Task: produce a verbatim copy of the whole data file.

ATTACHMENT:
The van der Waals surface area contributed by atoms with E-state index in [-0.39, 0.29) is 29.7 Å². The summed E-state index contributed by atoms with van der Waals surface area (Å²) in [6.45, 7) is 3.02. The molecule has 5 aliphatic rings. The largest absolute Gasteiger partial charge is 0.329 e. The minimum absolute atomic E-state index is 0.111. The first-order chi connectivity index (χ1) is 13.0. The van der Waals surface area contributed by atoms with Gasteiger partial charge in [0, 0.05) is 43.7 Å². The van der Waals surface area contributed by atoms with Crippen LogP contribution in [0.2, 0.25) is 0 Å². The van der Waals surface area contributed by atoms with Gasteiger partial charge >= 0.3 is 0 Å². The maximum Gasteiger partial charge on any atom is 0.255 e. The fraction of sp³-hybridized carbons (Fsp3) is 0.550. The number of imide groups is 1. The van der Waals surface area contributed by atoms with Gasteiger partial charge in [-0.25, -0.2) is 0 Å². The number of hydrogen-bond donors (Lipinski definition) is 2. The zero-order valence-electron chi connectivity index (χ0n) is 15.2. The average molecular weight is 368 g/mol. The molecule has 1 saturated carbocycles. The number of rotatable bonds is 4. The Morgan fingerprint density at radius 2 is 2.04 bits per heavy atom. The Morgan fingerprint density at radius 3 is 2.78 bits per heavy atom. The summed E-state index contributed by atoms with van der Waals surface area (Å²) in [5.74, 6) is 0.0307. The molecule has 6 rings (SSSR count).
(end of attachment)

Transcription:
The van der Waals surface area contributed by atoms with E-state index in [-0.39, 0.29) is 29.7 Å². The summed E-state index contributed by atoms with van der Waals surface area (Å²) in [6.45, 7) is 3.02. The molecule has 5 aliphatic rings. The largest absolute Gasteiger partial charge is 0.329 e. The minimum absolute atomic E-state index is 0.111. The first-order chi connectivity index (χ1) is 13.0. The van der Waals surface area contributed by atoms with Gasteiger partial charge in [0, 0.05) is 43.7 Å². The van der Waals surface area contributed by atoms with Crippen LogP contribution in [0.2, 0.25) is 0 Å². The van der Waals surface area contributed by atoms with Gasteiger partial charge >= 0.3 is 0 Å². The maximum Gasteiger partial charge on any atom is 0.255 e. The fraction of sp³-hybridized carbons (Fsp3) is 0.550. The number of imide groups is 1. The van der Waals surface area contributed by atoms with Gasteiger partial charge in [-0.25, -0.2) is 0 Å². The number of hydrogen-bond donors (Lipinski definition) is 2. The zero-order valence-electron chi connectivity index (χ0n) is 15.2. The average molecular weight is 368 g/mol. The molecule has 1 saturated carbocycles. The number of rotatable bonds is 4. The Morgan fingerprint density at radius 2 is 2.04 bits per heavy atom. The Morgan fingerprint density at radius 3 is 2.78 bits per heavy atom. The summed E-state index contributed by atoms with van der Waals surface area (Å²) in [5.74, 6) is 0.0307. The molecule has 6 rings (SSSR count).